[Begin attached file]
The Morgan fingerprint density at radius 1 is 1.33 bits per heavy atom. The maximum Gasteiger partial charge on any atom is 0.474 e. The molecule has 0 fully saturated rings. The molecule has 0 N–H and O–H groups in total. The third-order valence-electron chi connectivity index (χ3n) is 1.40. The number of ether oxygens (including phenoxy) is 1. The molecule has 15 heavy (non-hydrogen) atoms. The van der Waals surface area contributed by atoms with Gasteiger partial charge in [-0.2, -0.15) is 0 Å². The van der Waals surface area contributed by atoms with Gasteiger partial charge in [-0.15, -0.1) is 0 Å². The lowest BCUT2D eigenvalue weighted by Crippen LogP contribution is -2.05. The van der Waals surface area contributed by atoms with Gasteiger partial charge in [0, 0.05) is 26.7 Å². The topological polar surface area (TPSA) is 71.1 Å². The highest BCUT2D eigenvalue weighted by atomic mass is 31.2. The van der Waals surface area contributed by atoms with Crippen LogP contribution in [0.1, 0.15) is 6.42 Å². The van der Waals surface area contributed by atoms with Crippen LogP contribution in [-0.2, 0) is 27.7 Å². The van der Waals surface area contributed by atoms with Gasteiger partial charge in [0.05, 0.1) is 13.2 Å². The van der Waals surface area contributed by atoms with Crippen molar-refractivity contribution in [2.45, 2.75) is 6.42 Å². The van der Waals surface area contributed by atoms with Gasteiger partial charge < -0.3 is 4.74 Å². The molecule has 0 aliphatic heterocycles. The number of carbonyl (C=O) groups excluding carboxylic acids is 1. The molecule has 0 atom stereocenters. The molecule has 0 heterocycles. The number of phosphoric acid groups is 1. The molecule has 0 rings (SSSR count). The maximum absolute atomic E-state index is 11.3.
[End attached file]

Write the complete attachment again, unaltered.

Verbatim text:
The Morgan fingerprint density at radius 1 is 1.33 bits per heavy atom. The maximum Gasteiger partial charge on any atom is 0.474 e. The molecule has 0 fully saturated rings. The molecule has 0 N–H and O–H groups in total. The third-order valence-electron chi connectivity index (χ3n) is 1.40. The number of ether oxygens (including phenoxy) is 1. The molecule has 15 heavy (non-hydrogen) atoms. The van der Waals surface area contributed by atoms with Gasteiger partial charge in [-0.2, -0.15) is 0 Å². The van der Waals surface area contributed by atoms with Gasteiger partial charge in [-0.15, -0.1) is 0 Å². The lowest BCUT2D eigenvalue weighted by Crippen LogP contribution is -2.05. The van der Waals surface area contributed by atoms with Gasteiger partial charge in [0, 0.05) is 26.7 Å². The topological polar surface area (TPSA) is 71.1 Å². The highest BCUT2D eigenvalue weighted by atomic mass is 31.2. The van der Waals surface area contributed by atoms with Crippen LogP contribution in [0.1, 0.15) is 6.42 Å². The van der Waals surface area contributed by atoms with Crippen LogP contribution in [-0.2, 0) is 27.7 Å². The van der Waals surface area contributed by atoms with Gasteiger partial charge in [0.05, 0.1) is 13.2 Å². The van der Waals surface area contributed by atoms with Crippen molar-refractivity contribution in [2.45, 2.75) is 6.42 Å². The van der Waals surface area contributed by atoms with Gasteiger partial charge < -0.3 is 4.74 Å². The molecule has 0 aliphatic heterocycles. The number of carbonyl (C=O) groups excluding carboxylic acids is 1. The molecule has 0 atom stereocenters. The molecule has 0 heterocycles. The number of phosphoric acid groups is 1. The molecule has 0 rings (SSSR count). The maximum absolute atomic E-state index is 11.3.